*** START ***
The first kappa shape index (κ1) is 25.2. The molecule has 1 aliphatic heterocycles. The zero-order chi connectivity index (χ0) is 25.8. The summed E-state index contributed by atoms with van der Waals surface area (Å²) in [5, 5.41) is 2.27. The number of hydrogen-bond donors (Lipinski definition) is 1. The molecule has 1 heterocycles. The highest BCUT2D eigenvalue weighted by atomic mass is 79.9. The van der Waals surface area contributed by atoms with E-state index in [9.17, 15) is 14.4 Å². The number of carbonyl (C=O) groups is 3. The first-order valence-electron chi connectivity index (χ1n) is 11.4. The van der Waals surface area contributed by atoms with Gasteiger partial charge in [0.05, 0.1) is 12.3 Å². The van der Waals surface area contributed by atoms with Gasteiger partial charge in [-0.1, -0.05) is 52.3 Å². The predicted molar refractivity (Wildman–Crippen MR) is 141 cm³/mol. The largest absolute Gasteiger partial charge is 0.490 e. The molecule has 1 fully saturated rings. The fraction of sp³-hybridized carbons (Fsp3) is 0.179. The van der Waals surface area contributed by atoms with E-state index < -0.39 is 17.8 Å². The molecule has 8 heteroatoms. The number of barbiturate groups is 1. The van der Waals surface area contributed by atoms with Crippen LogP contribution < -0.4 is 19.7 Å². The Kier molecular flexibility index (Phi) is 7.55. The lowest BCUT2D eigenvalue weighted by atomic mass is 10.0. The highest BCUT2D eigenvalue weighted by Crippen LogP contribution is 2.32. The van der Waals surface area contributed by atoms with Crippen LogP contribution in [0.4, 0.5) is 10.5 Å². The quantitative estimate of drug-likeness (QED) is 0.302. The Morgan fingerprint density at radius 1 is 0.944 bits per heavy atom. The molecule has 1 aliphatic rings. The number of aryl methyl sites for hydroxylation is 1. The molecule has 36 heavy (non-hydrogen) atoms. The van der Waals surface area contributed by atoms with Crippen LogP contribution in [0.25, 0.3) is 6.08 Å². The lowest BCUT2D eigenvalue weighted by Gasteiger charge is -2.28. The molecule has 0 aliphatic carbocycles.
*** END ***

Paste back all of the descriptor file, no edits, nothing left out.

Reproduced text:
The first kappa shape index (κ1) is 25.2. The molecule has 1 aliphatic heterocycles. The zero-order chi connectivity index (χ0) is 25.8. The summed E-state index contributed by atoms with van der Waals surface area (Å²) in [5, 5.41) is 2.27. The number of hydrogen-bond donors (Lipinski definition) is 1. The molecule has 1 heterocycles. The highest BCUT2D eigenvalue weighted by atomic mass is 79.9. The van der Waals surface area contributed by atoms with E-state index in [9.17, 15) is 14.4 Å². The number of carbonyl (C=O) groups is 3. The first-order valence-electron chi connectivity index (χ1n) is 11.4. The van der Waals surface area contributed by atoms with Gasteiger partial charge in [0.05, 0.1) is 12.3 Å². The van der Waals surface area contributed by atoms with Gasteiger partial charge in [-0.1, -0.05) is 52.3 Å². The predicted molar refractivity (Wildman–Crippen MR) is 141 cm³/mol. The largest absolute Gasteiger partial charge is 0.490 e. The molecule has 1 fully saturated rings. The fraction of sp³-hybridized carbons (Fsp3) is 0.179. The van der Waals surface area contributed by atoms with E-state index < -0.39 is 17.8 Å². The molecule has 8 heteroatoms. The number of barbiturate groups is 1. The van der Waals surface area contributed by atoms with Crippen LogP contribution < -0.4 is 19.7 Å². The Kier molecular flexibility index (Phi) is 7.55. The lowest BCUT2D eigenvalue weighted by atomic mass is 10.0. The highest BCUT2D eigenvalue weighted by Crippen LogP contribution is 2.32. The van der Waals surface area contributed by atoms with Crippen LogP contribution in [0.4, 0.5) is 10.5 Å². The quantitative estimate of drug-likeness (QED) is 0.302. The Morgan fingerprint density at radius 1 is 0.944 bits per heavy atom. The molecule has 1 aliphatic rings. The number of aryl methyl sites for hydroxylation is 1. The molecule has 36 heavy (non-hydrogen) atoms. The van der Waals surface area contributed by atoms with Crippen LogP contribution in [0.25, 0.3) is 6.08 Å². The lowest BCUT2D eigenvalue weighted by Gasteiger charge is -2.28. The molecule has 0 aliphatic carbocycles.